Facebook CEO Mark Zuckerberg decided to drop a cool $16 billion on WhatsApp, a messaging service with 450 million users.
It was a mind-boggling sum, even if you buy into Facebook’s argument that WhatsApp (which will continue to operate as an independent subsidiary, at least for the moment) will soon connect a billion people around the world. But it wasn’t the biggest tech acquisition of all time: that honor belongs to Hewlett-Packard, which bought Compaq for a (inflation-adjusted) $33.4 billion in 2001, according to Business Insider Intelligence.
Facebook’s purchase of WhatsApp comes in second on the list, followed by Hewlett-Packard’s purchase of Electronic Data Systems for $15.4 billion; Google’s acquisition of Motorola Mobility for $13 billion, and Oracle snatching up Peoplesoft for $12.7 billion. In sixth comes Hewlett-Packard again, with its Autonomy buy in 2011 (for $11.7 billion), followed by Oracle’s BEA Systems acquisition ($9.4 billion) and Microsoft seizing Skype ($9.0 billion).
What do many of these highest-cost purchases have in common? Many of them didn’t pan out. While Hewlett-Packard’s Compaq, Autonomy, and EDS acquisitions made all the sense in the world on paper, the tech giant eventually took significant write-downs on all three subsidiaries; Autonomy in particular was an outright disaster, resulting in a $8.8 billion write-off and widespread allegations of financial and management impropriety. (“HP has had a ready, fire, aim approach to acquisitions,” Dane Anderson, IT outsourcing analyst with Gartner, told the Financial Times a few years ago.)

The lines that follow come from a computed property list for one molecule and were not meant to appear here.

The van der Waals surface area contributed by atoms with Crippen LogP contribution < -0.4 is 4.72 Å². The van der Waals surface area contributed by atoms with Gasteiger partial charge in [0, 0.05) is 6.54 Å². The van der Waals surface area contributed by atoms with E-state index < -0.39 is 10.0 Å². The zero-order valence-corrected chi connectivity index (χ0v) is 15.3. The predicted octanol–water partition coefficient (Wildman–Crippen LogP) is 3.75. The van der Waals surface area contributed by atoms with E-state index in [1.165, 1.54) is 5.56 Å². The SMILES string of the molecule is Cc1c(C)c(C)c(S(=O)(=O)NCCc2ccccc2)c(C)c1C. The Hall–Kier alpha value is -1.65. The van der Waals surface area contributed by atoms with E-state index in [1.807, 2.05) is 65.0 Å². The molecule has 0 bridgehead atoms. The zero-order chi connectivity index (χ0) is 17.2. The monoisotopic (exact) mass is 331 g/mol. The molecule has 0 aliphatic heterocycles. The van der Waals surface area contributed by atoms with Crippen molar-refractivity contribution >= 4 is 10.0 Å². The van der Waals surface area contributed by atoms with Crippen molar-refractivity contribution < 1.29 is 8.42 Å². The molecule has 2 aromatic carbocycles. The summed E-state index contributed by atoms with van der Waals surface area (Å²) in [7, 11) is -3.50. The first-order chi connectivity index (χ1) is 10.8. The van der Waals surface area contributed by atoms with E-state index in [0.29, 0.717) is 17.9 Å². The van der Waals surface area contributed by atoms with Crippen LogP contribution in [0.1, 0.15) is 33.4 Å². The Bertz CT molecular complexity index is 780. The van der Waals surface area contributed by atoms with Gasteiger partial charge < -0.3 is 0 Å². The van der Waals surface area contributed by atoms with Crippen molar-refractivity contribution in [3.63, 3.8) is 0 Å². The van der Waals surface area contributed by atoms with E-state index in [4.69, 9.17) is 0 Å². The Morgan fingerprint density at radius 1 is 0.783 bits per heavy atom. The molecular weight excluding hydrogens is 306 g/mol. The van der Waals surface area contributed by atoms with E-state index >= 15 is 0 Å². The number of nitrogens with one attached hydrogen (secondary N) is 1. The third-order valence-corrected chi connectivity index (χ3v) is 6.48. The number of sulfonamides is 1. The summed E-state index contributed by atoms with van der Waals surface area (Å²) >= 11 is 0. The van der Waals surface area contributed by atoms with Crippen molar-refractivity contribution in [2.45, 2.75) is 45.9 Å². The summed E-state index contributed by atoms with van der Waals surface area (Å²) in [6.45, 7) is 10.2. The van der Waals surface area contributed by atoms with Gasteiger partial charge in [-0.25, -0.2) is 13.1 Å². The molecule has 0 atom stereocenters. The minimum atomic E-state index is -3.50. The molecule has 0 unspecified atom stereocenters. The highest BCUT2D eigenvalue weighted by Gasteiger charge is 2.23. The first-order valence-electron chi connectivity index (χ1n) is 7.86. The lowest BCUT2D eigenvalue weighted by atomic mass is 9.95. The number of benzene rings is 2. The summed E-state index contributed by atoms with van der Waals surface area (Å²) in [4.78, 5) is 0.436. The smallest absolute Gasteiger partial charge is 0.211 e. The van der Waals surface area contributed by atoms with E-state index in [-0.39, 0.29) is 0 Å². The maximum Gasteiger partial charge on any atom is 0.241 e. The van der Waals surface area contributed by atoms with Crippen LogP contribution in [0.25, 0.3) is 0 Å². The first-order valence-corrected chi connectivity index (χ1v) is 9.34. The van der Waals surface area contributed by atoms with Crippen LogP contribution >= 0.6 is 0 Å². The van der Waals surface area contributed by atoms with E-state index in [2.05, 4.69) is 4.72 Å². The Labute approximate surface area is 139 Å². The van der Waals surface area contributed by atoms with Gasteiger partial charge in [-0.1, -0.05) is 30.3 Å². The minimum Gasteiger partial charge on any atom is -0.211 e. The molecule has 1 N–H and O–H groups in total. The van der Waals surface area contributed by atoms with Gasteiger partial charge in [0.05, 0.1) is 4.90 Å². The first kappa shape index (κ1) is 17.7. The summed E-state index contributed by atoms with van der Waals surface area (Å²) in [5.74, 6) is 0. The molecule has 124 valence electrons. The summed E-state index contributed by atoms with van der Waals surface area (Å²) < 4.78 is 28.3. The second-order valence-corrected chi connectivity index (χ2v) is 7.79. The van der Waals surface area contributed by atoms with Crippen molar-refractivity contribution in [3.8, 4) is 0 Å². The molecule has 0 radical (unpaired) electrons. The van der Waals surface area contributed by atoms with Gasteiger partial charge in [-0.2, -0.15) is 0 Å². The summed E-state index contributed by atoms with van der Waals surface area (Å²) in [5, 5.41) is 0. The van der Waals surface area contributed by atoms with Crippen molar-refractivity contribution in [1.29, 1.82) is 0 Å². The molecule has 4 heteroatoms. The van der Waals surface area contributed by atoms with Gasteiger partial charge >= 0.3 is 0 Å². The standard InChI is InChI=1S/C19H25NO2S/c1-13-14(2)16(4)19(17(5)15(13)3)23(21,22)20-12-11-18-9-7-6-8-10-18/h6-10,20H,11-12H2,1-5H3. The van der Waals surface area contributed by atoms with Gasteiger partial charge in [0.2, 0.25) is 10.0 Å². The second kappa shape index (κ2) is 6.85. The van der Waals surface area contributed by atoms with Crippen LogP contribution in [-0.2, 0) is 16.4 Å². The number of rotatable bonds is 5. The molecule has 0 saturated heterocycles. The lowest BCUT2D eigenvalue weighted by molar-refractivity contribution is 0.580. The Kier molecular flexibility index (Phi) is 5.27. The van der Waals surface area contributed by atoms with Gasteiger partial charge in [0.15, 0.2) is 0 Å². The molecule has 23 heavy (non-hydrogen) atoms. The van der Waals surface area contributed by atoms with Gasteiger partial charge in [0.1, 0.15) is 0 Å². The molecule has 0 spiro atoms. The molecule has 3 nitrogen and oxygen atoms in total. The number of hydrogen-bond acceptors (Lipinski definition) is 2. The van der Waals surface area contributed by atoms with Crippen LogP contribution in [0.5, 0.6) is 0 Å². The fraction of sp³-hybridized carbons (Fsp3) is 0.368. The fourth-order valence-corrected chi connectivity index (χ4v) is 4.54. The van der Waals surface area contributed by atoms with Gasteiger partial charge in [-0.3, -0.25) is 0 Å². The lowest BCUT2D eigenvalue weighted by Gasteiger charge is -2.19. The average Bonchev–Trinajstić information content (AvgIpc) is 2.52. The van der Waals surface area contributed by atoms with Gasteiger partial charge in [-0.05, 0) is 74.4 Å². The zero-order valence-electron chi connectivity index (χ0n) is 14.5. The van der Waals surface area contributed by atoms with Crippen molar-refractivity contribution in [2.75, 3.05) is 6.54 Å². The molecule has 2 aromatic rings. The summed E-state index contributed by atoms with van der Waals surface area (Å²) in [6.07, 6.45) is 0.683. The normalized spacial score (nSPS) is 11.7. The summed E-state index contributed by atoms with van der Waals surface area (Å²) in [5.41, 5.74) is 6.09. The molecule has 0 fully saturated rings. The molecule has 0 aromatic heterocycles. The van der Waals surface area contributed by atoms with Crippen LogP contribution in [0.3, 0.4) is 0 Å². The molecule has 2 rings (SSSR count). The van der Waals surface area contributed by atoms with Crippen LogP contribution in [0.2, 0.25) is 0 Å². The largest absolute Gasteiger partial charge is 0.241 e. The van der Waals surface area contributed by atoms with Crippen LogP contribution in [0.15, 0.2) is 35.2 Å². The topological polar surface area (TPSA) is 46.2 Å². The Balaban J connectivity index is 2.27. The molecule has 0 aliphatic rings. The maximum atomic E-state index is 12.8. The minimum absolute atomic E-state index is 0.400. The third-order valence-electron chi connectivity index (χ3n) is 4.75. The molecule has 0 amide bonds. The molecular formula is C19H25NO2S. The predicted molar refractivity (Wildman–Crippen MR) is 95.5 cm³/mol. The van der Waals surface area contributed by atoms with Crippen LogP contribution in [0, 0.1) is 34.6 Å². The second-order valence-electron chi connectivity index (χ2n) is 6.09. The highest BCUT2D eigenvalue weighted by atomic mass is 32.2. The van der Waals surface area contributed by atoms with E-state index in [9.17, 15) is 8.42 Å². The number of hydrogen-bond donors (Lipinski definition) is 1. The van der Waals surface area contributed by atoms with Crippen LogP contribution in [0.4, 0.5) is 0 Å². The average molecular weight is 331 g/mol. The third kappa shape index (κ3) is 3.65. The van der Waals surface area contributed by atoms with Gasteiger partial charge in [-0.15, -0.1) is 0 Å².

But the whiffs don’t stop with Hewlett-Packard. When Google announced it would purchase Motorola Mobility in 2011 for $12.5 billion, it framed the purchase as a competitive maneuver. “We recently explained how companies including Microsoft and Apple are banding together in anti-competitive patent attacks on Android,” Google CEO Larry Page wrote in a blog posting at the time. “Our acquisition of Motorola will increase competition by strengthening Google’s patent portfolio, which will enable us to better protect Android from anti-competitive threats from Microsoft, Apple and other companies.”
But the acquisition failed to halt the patent wars over Android; and fearful that it might alienate its manufacturing partners, Google put little effort into transforming Motorola into a flagship Android vendor. In January, it sold its remaining Motorola assets to Lenovo for $2.91 billion.
So it remains to be seen whether Facebook can use WhatsApp in a way that justifies that monster investment. History suggests that things might not work out as intended.
Image: Business Insider Intelligence